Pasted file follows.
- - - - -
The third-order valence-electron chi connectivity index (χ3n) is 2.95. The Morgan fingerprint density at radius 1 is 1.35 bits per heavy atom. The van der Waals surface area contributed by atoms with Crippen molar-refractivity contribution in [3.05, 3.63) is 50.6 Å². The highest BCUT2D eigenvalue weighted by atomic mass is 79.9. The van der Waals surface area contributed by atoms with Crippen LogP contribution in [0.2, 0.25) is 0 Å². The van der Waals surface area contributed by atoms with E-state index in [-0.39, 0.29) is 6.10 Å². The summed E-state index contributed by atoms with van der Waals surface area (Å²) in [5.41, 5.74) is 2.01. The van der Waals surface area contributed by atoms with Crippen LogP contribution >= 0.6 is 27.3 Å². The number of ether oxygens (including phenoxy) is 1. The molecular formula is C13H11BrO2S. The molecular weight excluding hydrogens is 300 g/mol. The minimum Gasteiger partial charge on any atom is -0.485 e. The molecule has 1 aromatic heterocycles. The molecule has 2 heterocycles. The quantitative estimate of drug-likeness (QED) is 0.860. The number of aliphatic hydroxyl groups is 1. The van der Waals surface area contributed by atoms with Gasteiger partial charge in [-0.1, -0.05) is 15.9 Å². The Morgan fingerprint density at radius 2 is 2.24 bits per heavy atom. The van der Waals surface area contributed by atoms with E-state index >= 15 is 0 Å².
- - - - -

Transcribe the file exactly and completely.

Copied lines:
The third-order valence-electron chi connectivity index (χ3n) is 2.95. The Morgan fingerprint density at radius 1 is 1.35 bits per heavy atom. The van der Waals surface area contributed by atoms with Crippen molar-refractivity contribution in [3.05, 3.63) is 50.6 Å². The highest BCUT2D eigenvalue weighted by atomic mass is 79.9. The van der Waals surface area contributed by atoms with Crippen LogP contribution in [0.2, 0.25) is 0 Å². The van der Waals surface area contributed by atoms with E-state index in [-0.39, 0.29) is 6.10 Å². The summed E-state index contributed by atoms with van der Waals surface area (Å²) in [5.41, 5.74) is 2.01. The van der Waals surface area contributed by atoms with Crippen LogP contribution >= 0.6 is 27.3 Å². The number of ether oxygens (including phenoxy) is 1. The molecular formula is C13H11BrO2S. The molecular weight excluding hydrogens is 300 g/mol. The minimum Gasteiger partial charge on any atom is -0.485 e. The molecule has 1 aromatic heterocycles. The molecule has 2 heterocycles. The quantitative estimate of drug-likeness (QED) is 0.860. The number of aliphatic hydroxyl groups is 1. The van der Waals surface area contributed by atoms with Gasteiger partial charge in [-0.1, -0.05) is 15.9 Å². The Morgan fingerprint density at radius 2 is 2.24 bits per heavy atom. The van der Waals surface area contributed by atoms with E-state index >= 15 is 0 Å².